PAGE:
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NDIS report lays bare supported accommodation failures

16 January 2023 at 5:26 pm
Danielle Kutchel
Thousands of complaints have been made about supported accommodation in Australia, according to a new inquiry.

Danielle Kutchel | 16 January 2023 at 5:26 pm


NDIS report lays bare supported accommodation failures
16 January 2023 at 5:26 pm

Thousands of complaints have been made about supported accommodation in Australia, according to a new inquiry.

A bleak new report has revealed the scale of issues in Australia’s supported accommodation system.

The NDIS Quality and Safeguards Commission’s inaugural ‘Own Motion Inquiry’ into Aspects of Supported Accommodation found that people with disability had experienced thousands of incidents in group homes run by seven of the nation’s largest providers.

The inquiry made recommendations around worker culture and data collection to improve the experiences of people with disability and create safer environments for them to live in.

A trend of complaints

The inquiry sought to identify trends in issues in supported accommodation, their cause and how to eliminate or address those issues, as well as how the commission can help deliver higher standards in group homes. 

It investigated 7000 incidents and complaints about supports in group homes made between 1 July 2018 and 30 September 2022, related to seven of the biggest Supported Independent Living (SIL) providers.

Those providers were:

  • Aruma Services 
  • Endeavour Foundation 
  • Life Without Barriers 
  • Lifestyle Solutions (Aust) Ltd  
  • Minda Incorporated (including Minda Housing Ltd) 
  • Scope (Aust) Ltd (including Home@Scope) 
  • The Disability Trust. 

NDIS participants receiving SIL supports from these providers represent 18 per cent of all NDIS participants receiving SIL across Australia.  

The seven providers have been given a report explaining the incidents and complaints that the inquiry examined, but the reports will not be made public as they contain protected information.

The investigation included analysis of the complaint management policies, procedures and systems of the seven providers.

The inquiry also engaged with those living in group homes and stakeholders representing the interests of people with disability and the industry.

What’s next?

The inquiry found “there is a compelling case for mandating elements of the best practice framework, particularly active support and frontline practice leadership” to address the quality of life of people living in SIL and reduce the incidents experienced.

It also made recommendations on “areas of observation and action”, including:

  • The need for specific regulation of group home settings to enhance their quality and safety. The development of new practice standards specific for group homes is recommended.
  • The development of organisational cultures that remove abusive and neglectful conduct by workers in the homes, and action to address bad conduct when it occurs.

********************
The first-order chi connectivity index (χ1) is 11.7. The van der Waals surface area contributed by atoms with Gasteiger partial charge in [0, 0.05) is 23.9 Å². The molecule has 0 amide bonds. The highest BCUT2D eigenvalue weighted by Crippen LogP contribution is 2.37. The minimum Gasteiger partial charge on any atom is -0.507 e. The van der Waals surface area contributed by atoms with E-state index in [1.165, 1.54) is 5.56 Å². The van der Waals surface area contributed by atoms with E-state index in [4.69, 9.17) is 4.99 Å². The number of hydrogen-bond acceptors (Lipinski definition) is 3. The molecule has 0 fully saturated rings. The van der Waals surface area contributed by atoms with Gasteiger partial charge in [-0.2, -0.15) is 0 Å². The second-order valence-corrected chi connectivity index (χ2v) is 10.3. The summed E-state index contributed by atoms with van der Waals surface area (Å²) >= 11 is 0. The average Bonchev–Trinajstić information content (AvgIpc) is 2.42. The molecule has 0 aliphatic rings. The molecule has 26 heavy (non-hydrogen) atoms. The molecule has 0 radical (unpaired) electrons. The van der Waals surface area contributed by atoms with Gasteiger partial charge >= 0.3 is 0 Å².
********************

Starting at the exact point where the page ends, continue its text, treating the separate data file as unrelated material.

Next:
• The need to consider the “broader design issue” of the level of choice and control that people living in group homes are able to exercise over their NDIS supports.
  • The need for close consultation with people with disability who live in large settings, and their families, to take into account their views and preferences on their living arrangements as they change.
  •  A system-level approach to the interaction between the health system and supported accommodation services.
  • The need for a better understanding of the supported accommodation market and how people interact with it, by improving data collection, analysis and monitoring.

The NDIS commission will now make changes to regulation and monitoring of supported accommodation, including the introduction of new standards.

It will also develop a targeted program of communication, engagement and education with people with disability in supported accommodation to help them to exercise their rights.

There will also be increased oversight of unregistered SIL providers to ensure they are meeting the NDIS code of conduct.

NDIS Commissioner Tracey Mackey acknowledged the cooperation of the supported accommodation providers during the inquiry.

“And I would especially like to thank the individual residents we spoke with, and our broader stakeholders who also inputted into this Inquiry – their input was highly useful and greatly valued,” she said.

NDIS minister Bill Shorten said the report includes several observations that will drive improvements for people living in supported accommodation and the sector as a whole.

“I believe that having safe home living arrangements are fundamental to the quality of life for every Australian,” he said.

“People with a disability have the right to a safe living arrangement, even when it is challenging. People with disability have the right to have their voice heard, particularly when it comes to the quality of their day-to-day lives.”

Further detailed consultation with people with disability is planned to inform how best to implement the changes arising from this Inquiry.

Read the report online

Danielle Kutchel  |  @ProBonoNews

Danielle is a journalist specialising in disability and CALD issues, and social justice reporting. Reach her on or on Twitter @D_Kutchel.

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